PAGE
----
What should be expected at U.S. Marine Corps boot camp is a test of strength and will, and learning a host of skills necessary for a new recruit in the span of three months. This is a difficult process that some recruits do not make it through, culminating in a gruelling event called "the Crucible" that acts as a final test before a recruit officially becomes a U.S. Marine.
U.S. Marine Corps boot camp trains recruits in three phases, with the receiving and graduation phases before and after training acting as bookends. The first phase trains recruits out of civilian habits and begins to train them to think and behave like Marines. The second phase teaches vital skills that all U.S. Marines must learn, such as marksmanship and team skills. The third phase polishes these skills and tests them, refining a recruit for the final test, the Crucible.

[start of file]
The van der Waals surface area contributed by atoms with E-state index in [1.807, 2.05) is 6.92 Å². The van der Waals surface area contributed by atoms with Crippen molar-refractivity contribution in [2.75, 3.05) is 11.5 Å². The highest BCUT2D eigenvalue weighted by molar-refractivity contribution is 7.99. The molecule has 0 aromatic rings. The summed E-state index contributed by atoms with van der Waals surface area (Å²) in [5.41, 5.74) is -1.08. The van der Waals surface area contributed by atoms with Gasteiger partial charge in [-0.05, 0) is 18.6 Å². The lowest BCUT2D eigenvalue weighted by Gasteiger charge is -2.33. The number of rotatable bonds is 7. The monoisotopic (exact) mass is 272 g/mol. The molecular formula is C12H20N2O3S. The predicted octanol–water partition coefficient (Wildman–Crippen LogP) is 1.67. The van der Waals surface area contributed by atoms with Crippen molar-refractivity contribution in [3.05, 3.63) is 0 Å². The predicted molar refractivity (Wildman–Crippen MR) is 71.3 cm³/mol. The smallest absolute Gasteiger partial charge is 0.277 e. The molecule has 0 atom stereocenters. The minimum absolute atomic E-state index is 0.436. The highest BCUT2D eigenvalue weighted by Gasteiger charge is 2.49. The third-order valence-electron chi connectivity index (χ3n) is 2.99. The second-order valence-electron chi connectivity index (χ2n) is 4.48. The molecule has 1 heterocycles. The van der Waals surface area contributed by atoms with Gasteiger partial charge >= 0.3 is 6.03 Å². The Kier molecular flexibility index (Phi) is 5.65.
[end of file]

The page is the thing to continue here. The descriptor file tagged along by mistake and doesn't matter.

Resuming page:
The Crucible is a test designed in 1996 meant to test all of a Marine's skills. Recruits are assigned to a team and instructor, and all recruits pass or fail together, emphasizing the teamwork skills needed in the field. The test lasts for 54 hours, with only 8 of those hours allotted to sleep, while recruits march across 48 miles, and encounter and overcome many obstacles along the path that are meant to test certain skills.